The story of Beauty and her Beast has appealed to me ever since childhood. As an awkward, bookish girl, I wondered when someone would truly appreciate the real me. I must have watched the Disney movie a hundred times. At the very core of Beauty and the Beast is the friendship that builds between the two protagonists. Though Beauty is initially hesitant to spend time at the castle—unsurprising, given the circumstances of her arrival—she starts to see the Beast in a different light the more time she spends with him. After a while, he is no longer this scary creature, but instead a man she’s come to love.
While the central focus of most of the folk iterations of Beauty and the Beast focus on the Beast’s transformation, the stories tend not to characterize Beauty beyond her obvious aesthetic appeal. I think that’s why I’ve always loved the Disney version the best: it shows that both Belle and Beast are affected by their newfound relationship. Beast is no longer trapped in his past pain, and Belle has finally found someone who thinks she’s incredible just the way she is.
I find this is a central theme in every romance I write. To me, true love is about acceptance. It’s about seeing the complete beauty of a person. That’s why Beauty and the Beast has always been my favorite: their love becomes something more. It is not based solely on visual appreciation, but instead a bond between two souls.
There are several commonalities in the iterations that I chose to incorporate into writing this book. The basic premise that Beauty must enter this deal with Beast because of something her father has done. The presence of siblings: though in most texts only Beauty has two sisters, I chose instead to give both Strickland and Abigail sisters. Beauty returns home and then realizes she loves the Beast. And of course, there are a few scenes I snuck in as direct homages to the movie version.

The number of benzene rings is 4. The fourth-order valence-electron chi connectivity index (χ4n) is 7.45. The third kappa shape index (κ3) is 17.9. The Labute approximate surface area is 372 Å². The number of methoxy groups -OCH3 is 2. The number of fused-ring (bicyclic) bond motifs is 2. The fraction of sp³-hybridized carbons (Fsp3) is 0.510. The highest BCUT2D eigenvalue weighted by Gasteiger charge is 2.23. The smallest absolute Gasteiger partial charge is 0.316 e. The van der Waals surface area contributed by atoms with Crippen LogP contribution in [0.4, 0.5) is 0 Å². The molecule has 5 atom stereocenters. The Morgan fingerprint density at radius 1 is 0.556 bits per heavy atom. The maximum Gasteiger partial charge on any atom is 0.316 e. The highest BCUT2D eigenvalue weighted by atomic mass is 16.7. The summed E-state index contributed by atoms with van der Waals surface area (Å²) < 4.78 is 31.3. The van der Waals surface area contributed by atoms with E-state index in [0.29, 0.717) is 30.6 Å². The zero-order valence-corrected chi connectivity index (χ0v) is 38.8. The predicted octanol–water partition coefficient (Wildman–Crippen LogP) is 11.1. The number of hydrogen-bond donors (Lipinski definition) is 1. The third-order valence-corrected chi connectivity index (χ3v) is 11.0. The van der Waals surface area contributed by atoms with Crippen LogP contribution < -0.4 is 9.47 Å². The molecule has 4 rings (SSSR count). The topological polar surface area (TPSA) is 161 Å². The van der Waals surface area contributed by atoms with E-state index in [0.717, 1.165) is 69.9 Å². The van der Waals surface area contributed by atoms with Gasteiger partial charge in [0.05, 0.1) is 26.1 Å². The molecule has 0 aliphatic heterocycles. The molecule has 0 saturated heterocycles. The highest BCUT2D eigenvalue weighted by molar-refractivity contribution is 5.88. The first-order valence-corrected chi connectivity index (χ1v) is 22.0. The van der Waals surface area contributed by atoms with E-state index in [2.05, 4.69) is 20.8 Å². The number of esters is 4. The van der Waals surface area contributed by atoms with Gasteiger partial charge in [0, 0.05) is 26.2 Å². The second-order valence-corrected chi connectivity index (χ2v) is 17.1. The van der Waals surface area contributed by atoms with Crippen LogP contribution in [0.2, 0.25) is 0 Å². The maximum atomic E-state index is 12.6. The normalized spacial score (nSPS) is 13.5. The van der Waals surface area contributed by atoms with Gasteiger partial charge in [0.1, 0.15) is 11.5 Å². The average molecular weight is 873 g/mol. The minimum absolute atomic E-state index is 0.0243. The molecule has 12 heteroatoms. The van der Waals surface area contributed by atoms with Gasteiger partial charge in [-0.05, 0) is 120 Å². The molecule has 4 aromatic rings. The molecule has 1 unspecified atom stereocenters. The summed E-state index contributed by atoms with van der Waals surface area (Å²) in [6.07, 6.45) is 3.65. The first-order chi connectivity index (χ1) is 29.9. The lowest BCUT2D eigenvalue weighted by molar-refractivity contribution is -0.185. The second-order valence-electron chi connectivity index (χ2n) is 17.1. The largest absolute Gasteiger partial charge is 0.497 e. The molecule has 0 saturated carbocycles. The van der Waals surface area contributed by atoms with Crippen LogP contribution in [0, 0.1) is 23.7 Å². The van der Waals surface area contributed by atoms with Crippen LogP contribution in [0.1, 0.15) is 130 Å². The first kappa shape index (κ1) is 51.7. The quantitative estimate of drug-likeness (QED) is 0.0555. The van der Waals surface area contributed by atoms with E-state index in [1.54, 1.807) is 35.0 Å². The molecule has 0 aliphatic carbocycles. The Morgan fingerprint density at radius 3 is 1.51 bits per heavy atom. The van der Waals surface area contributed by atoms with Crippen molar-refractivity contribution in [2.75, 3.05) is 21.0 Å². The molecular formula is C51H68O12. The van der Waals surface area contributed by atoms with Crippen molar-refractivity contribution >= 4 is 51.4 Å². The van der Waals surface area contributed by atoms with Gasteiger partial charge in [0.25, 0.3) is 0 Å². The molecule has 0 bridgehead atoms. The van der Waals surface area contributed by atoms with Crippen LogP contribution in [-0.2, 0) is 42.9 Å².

When Abigail Vautille popped onto the page in Secrets in Scarlet, I knew that she needed a happily ever after. Her scars made her believe she’s the Beast, and she must learn to love herself again. Michael Strickland, who also debuted in Secrets in Scarlet, captivated me from the beginning with his devil-may-care attitude. While Michael is physically attractive, he has a lot to learn about life and love. In this sense then Abigail and Michael are both the Beast, and at times they’re both Beauty. This dichotomy interested me. I think we all go through moments where we are either beastly or beautiful; we are never just one thing. It is our flaws that make us beautiful, as much as our strengths.
This novel contains my first depiction of a real life person in the scene with Superintendent Thomas Bicknell, who really did lead the H-Division of the Metropolitan Police at this time. All characterizations of Bicknell as a bumbling egotist are mine and mine alone, bearing no historical relevance and added simply for story enrichment.
Beauty and the Rake also draws on historical setting details from the East London areas of Cheapside, Whitechapel, and Spitalfields. While the Crispin Street Market is still active today, the clothing markets in Petticoat Lane are sadly no longer in existence. Spitalfields, with its long history of weaving, remains a vibrant community rich in culture. I have tried to stick as close to the actual street layout and locations of shops, etc. that was relevant in 1832—though of course, some errors may occur in my placement. The Chelsea Bun-House mentioned by Abigail was indeed a real shop that closed in 1839.
I greatly enjoyed doing the research for this book, and I hope that it adds a feeling of authenticity to your reading.